In Part 1 of this post, we looked at the most pervasive and damaging lie about Creativity:

CREATIVITY LIE #1: The Genetics Lie
Creativity is Inborn. Aka: I’m Just Not That Creative

To help refute this common belief that “some people are just born more creative than others,” I cited the famous study by George Land showing the radical tendency toward creative downturns as children grow up. This has been, by the way, later supported by equally famous studies by Teresa Amabile and others (that we’ll look into in future posts) that show clearly that Creativity is a trait we unlearn as we get older – a point supported by comments from many famous creative figures throughout history.

Yet there is further evidence for the devil’s advocate position. A recent study in PLoS ONE found that a particular cluster of genes related to brain plasticity directly correlated with musical creativity. In other words, people who more naturally break and form new connections between cells within the brain were more naturally musical. These people had duplicate DNA strands that affected the processing of serotonin. This seems to bring greater likelihood to genetics as a factor in Beaty’s results. A later study from the Medical University of Vienna seems to strengthen this evidence, finding that higher seretonin levels also increases brain connectivity. So are people who naturally have higher seretonin levels more creative?

Yet there are serious problems with using these studies to conclude there’s a creativity gene.

First of all, musical ability is not the same as creativity. There are many very non-musical people who are extremely creative. And I don’t know anyone who would refute the idea that some people are more naturally musical than others. Creativity is an overall capability, while musicality is a very specific skill. I can’t draw to save my life, and other people I know seem to just have a knack for it without any training. It does not mean they are more naturally creative than  me.

And then just to really confuse things, there is this study from Cornell University that found that creative people tend to have a smaller corpus collosum, thus REDUCING brain connectivity. That study states that this separation of the two brain halves leads to “the incubation of ideas that are critical for the divergent-thinking component of creativity” and that it is the momentary inhibition of this hemispheric independence that accounts for the illumination that is part of the innovative stage of creativity.”

So which is it? Do creative people have MORE connected brains, allowing them to switch between divergent and convergent thinking more rapidly? Or do they have LESS connected brains, allowing them to incubate ideas in isolation before bringing them together?

Then there is one of the world’s largest population-based studies on individuals with mental illness, conducted by Sweden’s Karolinska Institute in Stockholm over the past forty years. As part of that, they have discovered that less severe mental illnesses such as bipolar seem to enhance creativity. This does seem to align with empirical experience. Many famous creatives were and are diagnosed bipolar. I’m diagnosed bipolar myself. The study also investigated the siblings of participants with psychiatric disorders but who did not have the same disorder and found that they did share an increased creative ability.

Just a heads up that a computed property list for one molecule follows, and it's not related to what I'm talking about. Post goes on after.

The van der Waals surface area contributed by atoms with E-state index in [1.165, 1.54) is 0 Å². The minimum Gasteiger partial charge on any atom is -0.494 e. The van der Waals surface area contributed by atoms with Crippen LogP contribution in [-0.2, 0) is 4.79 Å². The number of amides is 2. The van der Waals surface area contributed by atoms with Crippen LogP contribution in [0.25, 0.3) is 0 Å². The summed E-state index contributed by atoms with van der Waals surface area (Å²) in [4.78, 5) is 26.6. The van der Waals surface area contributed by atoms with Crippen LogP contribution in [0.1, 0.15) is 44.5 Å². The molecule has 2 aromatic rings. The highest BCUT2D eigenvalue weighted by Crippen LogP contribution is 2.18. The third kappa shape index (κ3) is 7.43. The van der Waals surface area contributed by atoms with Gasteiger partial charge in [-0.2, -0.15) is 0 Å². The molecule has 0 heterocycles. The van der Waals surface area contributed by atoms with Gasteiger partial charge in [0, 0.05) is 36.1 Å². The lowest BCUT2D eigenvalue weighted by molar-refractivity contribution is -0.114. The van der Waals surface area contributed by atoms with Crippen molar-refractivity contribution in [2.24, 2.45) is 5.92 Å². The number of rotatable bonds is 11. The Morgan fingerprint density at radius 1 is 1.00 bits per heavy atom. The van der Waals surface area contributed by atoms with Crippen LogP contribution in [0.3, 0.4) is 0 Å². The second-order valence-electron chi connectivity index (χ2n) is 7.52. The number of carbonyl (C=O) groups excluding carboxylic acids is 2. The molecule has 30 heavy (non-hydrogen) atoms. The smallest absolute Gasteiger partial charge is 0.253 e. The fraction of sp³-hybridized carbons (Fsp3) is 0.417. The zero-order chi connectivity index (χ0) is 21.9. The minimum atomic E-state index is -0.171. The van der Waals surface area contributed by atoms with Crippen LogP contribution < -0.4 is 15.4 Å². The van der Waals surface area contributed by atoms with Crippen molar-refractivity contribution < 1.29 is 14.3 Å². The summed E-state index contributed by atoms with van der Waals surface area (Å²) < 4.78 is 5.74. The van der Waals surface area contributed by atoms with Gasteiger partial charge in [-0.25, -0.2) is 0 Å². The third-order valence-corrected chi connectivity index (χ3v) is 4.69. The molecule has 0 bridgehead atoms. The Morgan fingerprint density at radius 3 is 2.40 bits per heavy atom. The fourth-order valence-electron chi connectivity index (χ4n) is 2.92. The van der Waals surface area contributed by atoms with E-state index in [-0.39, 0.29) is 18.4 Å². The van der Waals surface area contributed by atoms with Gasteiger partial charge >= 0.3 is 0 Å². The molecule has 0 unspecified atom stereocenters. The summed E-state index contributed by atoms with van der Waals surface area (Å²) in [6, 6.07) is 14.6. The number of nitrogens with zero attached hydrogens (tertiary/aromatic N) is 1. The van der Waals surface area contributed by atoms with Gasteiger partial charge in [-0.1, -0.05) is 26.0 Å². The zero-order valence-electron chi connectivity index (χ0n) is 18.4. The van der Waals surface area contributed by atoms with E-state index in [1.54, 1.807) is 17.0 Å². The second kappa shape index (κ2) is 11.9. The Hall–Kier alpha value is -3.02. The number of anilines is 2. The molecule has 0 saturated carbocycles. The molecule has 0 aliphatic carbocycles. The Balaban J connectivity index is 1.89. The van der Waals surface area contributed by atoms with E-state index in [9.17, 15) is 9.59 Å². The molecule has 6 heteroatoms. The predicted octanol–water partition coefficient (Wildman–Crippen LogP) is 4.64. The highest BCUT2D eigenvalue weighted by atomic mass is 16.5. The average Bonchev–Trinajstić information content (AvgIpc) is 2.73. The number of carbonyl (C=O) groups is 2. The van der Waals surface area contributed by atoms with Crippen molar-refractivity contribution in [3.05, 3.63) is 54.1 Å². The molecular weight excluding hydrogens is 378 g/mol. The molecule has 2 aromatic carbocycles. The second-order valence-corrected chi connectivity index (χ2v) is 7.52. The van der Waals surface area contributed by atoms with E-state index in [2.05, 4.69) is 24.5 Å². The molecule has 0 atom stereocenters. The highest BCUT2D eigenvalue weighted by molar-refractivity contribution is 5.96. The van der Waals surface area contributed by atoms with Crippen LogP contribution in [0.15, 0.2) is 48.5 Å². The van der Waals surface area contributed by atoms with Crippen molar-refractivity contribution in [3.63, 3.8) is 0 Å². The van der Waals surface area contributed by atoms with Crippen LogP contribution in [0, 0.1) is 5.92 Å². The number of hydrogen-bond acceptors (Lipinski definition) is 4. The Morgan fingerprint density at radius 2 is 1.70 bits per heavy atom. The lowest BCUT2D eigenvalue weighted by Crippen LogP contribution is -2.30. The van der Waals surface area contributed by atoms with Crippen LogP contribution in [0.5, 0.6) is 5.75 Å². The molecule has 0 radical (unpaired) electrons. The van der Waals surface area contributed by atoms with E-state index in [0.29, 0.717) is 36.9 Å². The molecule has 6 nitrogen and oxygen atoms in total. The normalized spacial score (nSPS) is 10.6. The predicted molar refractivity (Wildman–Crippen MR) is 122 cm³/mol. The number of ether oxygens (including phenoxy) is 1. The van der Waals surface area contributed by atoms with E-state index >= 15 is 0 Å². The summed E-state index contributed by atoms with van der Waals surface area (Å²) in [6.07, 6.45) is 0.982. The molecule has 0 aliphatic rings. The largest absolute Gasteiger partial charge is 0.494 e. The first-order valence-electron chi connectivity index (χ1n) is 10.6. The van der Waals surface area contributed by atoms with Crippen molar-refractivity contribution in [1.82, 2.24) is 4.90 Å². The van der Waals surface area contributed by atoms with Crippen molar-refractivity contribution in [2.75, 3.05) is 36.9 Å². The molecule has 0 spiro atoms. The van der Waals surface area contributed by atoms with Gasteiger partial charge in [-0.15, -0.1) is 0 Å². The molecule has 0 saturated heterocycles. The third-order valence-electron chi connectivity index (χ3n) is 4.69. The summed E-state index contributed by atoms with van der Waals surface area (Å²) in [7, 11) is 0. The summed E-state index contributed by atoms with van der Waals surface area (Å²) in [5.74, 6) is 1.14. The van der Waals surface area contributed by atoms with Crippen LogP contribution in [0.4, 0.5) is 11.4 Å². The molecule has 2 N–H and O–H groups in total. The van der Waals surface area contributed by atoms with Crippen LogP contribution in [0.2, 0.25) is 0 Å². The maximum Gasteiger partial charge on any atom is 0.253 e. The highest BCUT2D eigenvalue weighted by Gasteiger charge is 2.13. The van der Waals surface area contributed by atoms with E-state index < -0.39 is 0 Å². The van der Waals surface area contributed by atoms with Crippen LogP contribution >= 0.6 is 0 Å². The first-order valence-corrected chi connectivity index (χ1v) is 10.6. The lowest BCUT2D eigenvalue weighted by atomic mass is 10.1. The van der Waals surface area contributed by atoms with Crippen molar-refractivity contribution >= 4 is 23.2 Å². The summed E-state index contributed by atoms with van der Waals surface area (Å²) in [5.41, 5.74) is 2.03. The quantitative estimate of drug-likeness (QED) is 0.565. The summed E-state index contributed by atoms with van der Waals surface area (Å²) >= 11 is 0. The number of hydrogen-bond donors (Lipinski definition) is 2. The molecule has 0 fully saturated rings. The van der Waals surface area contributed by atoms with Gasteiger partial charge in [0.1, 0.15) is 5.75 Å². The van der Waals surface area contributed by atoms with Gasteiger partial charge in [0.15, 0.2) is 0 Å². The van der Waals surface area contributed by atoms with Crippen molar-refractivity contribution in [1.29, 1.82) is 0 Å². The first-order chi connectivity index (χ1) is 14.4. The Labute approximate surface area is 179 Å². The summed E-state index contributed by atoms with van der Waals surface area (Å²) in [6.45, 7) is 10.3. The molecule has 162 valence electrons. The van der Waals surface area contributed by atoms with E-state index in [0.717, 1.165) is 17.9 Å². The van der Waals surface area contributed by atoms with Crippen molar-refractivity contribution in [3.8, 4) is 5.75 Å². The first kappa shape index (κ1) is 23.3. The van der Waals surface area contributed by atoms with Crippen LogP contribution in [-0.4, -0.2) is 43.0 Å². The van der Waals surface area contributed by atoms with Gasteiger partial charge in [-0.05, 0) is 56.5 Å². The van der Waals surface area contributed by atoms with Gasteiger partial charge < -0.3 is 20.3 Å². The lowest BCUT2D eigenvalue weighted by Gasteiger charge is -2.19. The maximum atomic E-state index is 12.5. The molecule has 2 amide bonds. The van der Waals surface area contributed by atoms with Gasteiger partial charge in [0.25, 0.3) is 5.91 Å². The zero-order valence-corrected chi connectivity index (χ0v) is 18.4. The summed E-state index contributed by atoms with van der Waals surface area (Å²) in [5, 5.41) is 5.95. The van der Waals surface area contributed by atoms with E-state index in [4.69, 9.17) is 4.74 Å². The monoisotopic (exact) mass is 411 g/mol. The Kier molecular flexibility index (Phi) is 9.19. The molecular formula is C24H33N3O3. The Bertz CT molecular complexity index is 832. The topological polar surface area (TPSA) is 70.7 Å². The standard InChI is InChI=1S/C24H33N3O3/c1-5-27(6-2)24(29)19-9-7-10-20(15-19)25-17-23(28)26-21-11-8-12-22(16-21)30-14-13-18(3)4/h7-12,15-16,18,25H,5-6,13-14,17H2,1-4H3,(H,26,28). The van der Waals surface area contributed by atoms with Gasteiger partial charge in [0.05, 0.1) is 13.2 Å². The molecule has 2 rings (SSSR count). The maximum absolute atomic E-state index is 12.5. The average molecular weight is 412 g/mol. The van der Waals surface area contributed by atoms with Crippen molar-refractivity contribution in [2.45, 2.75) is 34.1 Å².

And again – hold your horses. Isn’t it possible that twins tend to be more creative because they were raised a certain way? And more importantly – is MORE seretonin an indicator of higher creativity, as in the Vienna study? Or is LESS seretonin the thing, as bipolar people exhibit?

Why does it even matter if creativity is genetic? The bottom line is, if creativity is a matter of nurture, not nature, then any limits on your creativity are limits you put there yourself over the course of your life. And thus, you can remove them. Your creativity, in short, is not bound by some natural affinity you just don’t have. It’s a convenient lie that lets people off the hook for not being creative enough.

Where the scientific evidence remains so conflicted I, like many experts, am confident sticking with the insight of people who live extremely creative lives, and/or who study creativity as their passion and focus.

Almost universally, such thinkers are very clear that there is no clear source for an inherited tendency for creativity. Rather, that creativity is a result of circumstance, and choice.

Michael Michalko, author of numerous books on creativity (http://creativethinking.net) puts it very well. “The only difference between people who are creative and people who are not is a simple belief. Creative people believe they are creative. People who believe they are not creative, are not.”

The lesson is straightforward. Stop saying you just aren’t creative, or creative enough. Get off your ass and start working on your creativity the same way you would study for exams or go to the gym.

Why? For the same reason that I call this Lie the MOST important lie to conquer. And why exactly is it most important? Well, we’ll look at that further in the next installment of this series, when we pick apart Creativity Lie #2.

Over my upcoming blogs, I will look at the top 5 most impactful lies on creativity. The ones that most limit you in becoming more creative, and thus more successful in all aspects of your life.

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